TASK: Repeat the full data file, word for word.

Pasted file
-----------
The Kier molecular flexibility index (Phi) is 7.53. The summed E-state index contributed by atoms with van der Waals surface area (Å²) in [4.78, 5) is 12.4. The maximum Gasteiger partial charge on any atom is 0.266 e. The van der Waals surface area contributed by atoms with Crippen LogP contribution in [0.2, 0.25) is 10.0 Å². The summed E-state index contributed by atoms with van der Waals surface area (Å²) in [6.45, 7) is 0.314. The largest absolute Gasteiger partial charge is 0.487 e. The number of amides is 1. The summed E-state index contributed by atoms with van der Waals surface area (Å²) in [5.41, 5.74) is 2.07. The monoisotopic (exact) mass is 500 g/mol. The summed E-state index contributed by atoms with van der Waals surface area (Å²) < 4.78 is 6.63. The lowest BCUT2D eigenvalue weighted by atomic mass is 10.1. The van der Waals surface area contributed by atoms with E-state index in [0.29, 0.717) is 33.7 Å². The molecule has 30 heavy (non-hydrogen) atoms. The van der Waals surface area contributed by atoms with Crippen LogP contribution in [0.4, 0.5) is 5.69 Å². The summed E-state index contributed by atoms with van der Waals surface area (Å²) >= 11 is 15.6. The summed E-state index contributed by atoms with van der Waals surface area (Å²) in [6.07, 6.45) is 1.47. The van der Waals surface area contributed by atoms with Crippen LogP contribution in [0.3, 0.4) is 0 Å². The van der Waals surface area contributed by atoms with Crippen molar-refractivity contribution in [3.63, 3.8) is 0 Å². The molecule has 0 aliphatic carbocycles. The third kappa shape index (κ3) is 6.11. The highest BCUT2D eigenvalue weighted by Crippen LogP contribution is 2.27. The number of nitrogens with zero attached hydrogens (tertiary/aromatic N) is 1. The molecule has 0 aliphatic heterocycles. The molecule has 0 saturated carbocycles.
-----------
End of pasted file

The Kier molecular flexibility index (Phi) is 7.53. The summed E-state index contributed by atoms with van der Waals surface area (Å²) in [4.78, 5) is 12.4. The maximum Gasteiger partial charge on any atom is 0.266 e. The van der Waals surface area contributed by atoms with Crippen LogP contribution in [0.2, 0.25) is 10.0 Å². The summed E-state index contributed by atoms with van der Waals surface area (Å²) in [6.45, 7) is 0.314. The largest absolute Gasteiger partial charge is 0.487 e. The number of amides is 1. The summed E-state index contributed by atoms with van der Waals surface area (Å²) in [5.41, 5.74) is 2.07. The monoisotopic (exact) mass is 500 g/mol. The summed E-state index contributed by atoms with van der Waals surface area (Å²) < 4.78 is 6.63. The lowest BCUT2D eigenvalue weighted by atomic mass is 10.1. The van der Waals surface area contributed by atoms with E-state index in [0.29, 0.717) is 33.7 Å². The molecule has 30 heavy (non-hydrogen) atoms. The van der Waals surface area contributed by atoms with Crippen LogP contribution in [0.4, 0.5) is 5.69 Å². The summed E-state index contributed by atoms with van der Waals surface area (Å²) >= 11 is 15.6. The summed E-state index contributed by atoms with van der Waals surface area (Å²) in [6.07, 6.45) is 1.47. The van der Waals surface area contributed by atoms with Crippen LogP contribution in [0.3, 0.4) is 0 Å². The van der Waals surface area contributed by atoms with Crippen molar-refractivity contribution in [3.63, 3.8) is 0 Å². The molecule has 0 aliphatic carbocycles. The third kappa shape index (κ3) is 6.11. The highest BCUT2D eigenvalue weighted by Crippen LogP contribution is 2.27. The number of nitrogens with zero attached hydrogens (tertiary/aromatic N) is 1. The molecule has 0 aliphatic heterocycles. The molecule has 0 saturated carbocycles.